walking will be easy for you in your 80s 

How to ensure that walking will be easy for you in your 80s 

Fitness, ,

We recently published hints about how to walk healthier, with better posture, foot position and so forth. This post had a tremendous response. As other forms of exercise are limited during the pandemic, many people have turned to walking as their principle exercise. 

Do you want to be able to walk—easily—when you are in your 70s, 80s and beyond? Today we share the results from a study just released in the Journal of Aging and Physical Activity that will help you accomplish that!

2014 walking-running research

This study from 2014 involved healthy older (65 or over) walkers and runners, who were put into a treadmill lab. All the participants were fitted with headgear that measured their oxygen utilization during exercise. They found that the walkers who also at least occasionally ran were more efficient walkers. 

This means that the older runners found walking relatively easy. They used about the same amount of oxygen for walking as younger people used. The participants who never really exerted themselves in running activities used 7 to 10% more oxygen for walking compared to the walkers who also sometimes ran. 

2020 walking-cycling research

This newer study, from university researchers in California and Colorado (USA), studied walkers vs. walkers who also sometimes cycled. Again, the results showed that those who at least sometimes cycled were able to walk with as much efficiency as much younger people. The people who only walked, without any more strenuous exercise, were up to 17% less efficient walkers, considering their oxygen utilization.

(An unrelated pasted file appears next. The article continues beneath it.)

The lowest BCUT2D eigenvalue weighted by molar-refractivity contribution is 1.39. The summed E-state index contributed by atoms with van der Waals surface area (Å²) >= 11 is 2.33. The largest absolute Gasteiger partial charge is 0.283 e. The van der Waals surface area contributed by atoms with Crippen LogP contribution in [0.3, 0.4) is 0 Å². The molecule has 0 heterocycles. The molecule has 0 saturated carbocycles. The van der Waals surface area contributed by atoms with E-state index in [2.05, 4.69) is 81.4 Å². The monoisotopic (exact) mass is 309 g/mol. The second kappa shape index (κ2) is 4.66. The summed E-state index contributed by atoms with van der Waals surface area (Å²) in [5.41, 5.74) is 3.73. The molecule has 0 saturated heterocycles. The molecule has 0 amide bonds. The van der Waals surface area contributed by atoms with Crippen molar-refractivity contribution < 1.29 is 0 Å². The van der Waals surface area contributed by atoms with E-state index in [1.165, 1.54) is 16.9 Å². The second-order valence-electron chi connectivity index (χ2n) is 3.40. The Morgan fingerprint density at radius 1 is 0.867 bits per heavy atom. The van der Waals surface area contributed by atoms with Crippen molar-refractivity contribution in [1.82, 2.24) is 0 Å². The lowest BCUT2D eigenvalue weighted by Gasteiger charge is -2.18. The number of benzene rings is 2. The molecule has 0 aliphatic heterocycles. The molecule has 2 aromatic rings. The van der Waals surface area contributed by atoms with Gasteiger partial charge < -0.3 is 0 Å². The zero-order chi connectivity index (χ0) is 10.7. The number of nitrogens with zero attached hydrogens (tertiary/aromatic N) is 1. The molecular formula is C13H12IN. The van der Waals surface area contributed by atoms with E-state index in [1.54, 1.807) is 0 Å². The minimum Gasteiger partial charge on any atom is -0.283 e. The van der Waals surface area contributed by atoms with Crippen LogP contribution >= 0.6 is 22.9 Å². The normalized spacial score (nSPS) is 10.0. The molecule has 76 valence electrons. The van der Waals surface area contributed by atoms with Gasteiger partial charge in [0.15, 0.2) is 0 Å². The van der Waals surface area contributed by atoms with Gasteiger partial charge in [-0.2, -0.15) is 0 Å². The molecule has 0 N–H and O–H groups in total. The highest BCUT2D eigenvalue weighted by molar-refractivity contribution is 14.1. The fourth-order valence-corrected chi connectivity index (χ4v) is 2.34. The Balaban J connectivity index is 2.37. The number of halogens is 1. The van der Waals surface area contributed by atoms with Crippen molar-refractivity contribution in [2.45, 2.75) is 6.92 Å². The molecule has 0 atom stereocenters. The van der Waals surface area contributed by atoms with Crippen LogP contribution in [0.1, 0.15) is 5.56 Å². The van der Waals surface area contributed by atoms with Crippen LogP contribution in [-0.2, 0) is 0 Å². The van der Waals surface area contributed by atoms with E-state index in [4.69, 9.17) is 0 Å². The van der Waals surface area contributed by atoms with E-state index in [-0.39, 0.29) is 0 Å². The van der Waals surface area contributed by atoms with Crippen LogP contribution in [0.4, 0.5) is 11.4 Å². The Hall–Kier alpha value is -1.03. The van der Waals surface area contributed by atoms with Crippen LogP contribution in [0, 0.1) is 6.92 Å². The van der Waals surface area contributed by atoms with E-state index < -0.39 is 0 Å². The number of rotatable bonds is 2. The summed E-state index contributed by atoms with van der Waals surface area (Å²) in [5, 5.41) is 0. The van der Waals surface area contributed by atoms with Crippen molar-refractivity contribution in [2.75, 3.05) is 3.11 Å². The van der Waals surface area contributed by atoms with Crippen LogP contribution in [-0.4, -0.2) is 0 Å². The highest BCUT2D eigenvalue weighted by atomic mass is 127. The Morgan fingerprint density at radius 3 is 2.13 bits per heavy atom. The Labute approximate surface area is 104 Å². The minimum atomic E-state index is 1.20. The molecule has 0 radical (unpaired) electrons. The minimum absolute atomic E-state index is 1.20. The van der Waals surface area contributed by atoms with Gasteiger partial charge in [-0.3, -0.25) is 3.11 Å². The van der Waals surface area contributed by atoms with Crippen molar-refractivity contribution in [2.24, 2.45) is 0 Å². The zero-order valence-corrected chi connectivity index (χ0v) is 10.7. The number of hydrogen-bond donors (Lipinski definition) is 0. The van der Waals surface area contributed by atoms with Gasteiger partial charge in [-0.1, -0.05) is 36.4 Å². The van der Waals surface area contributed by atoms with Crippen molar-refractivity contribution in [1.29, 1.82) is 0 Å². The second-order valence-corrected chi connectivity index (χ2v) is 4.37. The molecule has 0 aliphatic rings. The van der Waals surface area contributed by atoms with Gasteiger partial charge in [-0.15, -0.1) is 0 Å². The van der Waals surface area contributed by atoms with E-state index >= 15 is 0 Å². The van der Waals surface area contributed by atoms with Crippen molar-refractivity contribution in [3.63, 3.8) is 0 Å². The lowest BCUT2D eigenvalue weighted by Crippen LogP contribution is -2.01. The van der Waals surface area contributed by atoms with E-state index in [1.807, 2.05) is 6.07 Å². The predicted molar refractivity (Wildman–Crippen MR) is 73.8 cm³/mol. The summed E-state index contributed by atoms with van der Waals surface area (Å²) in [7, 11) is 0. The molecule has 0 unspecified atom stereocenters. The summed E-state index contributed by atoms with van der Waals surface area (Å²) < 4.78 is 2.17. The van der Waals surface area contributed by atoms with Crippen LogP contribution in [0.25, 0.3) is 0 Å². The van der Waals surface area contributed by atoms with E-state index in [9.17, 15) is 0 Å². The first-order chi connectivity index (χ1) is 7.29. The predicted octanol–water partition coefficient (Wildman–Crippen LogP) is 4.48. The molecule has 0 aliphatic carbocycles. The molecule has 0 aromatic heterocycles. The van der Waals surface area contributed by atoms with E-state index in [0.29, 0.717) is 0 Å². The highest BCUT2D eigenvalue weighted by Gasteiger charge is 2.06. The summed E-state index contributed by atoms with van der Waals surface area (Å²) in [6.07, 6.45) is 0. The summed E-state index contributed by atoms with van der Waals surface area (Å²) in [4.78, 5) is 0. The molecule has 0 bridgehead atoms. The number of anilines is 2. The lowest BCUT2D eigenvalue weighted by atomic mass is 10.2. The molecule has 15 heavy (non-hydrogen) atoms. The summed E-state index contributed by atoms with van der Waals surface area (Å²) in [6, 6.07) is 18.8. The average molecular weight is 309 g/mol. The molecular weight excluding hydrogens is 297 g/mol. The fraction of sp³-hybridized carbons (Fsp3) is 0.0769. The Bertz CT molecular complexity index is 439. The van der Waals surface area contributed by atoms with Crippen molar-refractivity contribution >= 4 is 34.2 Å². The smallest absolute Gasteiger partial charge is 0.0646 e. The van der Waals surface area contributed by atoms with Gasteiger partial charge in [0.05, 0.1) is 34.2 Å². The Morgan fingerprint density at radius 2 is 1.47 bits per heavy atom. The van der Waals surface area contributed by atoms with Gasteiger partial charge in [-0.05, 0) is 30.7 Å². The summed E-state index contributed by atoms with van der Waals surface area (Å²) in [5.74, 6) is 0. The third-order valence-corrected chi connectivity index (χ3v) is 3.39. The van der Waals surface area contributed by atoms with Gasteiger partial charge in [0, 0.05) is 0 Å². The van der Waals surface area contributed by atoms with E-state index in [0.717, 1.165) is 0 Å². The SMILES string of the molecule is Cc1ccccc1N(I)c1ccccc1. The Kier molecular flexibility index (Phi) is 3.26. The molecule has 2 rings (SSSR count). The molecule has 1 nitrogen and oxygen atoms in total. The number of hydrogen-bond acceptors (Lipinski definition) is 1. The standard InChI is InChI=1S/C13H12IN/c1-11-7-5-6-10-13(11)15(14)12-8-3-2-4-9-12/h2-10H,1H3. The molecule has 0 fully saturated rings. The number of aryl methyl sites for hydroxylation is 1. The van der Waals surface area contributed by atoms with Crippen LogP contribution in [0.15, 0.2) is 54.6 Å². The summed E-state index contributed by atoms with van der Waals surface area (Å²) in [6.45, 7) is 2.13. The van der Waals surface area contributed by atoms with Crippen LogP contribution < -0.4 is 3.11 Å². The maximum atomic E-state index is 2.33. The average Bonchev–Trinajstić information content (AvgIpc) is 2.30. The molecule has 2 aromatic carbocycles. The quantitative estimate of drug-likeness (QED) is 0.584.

Conclusion

These studies show that if you want to walk with less exertion (use less oxygen per step), occasionally add a more vigorous activity to your walking routine, such as running or cycling. Then, as you get older, you will be able to walk better, with less fatigue 

Why occasional exertion is good

The researchers believe that at least occasional bursts of more vigorous exercise—that makes you sweat or breathe heavily—strengthens the mitochondria in your muscle cells. The mitochondria are micro structures that act as little energy factories, and the stronger they are, the better your muscles work. 

If you can’t run or cycle

You probably don’t have to actually run or cycle to stress and strengthen your mitochondria. If you can’t or don’t like to run, or don’t have a bicycle, try to at least, during your walks, walk quickly for a few minutes every 10 or 15 minutes of walking. Walk up some hills if you can. These sorts of energy bursts act like mini-HIIT exercises, which we know are great for strengthening your cardiovascular system. 

But if, for whatever reason, you can’t add an exertion activity to your routine, don’t worry. If you only walk for at least 30 minutes at a moderate pace, at least 3 to 5 times a week, you are doing better than most people. But for extra credit, and extra assurance you will be able to walk well into your 90s, try to break a sweat sometimes! 

To find a doctor, of any specialty, anywhere in Brazil, check out our website: www.ProcuraMed.com.

See also in ProcuraMed:

You can walk in a healthier way—here is how

How to deal with COVID burnout

Esta postagem também está disponível em: Portuguese (Brazil)

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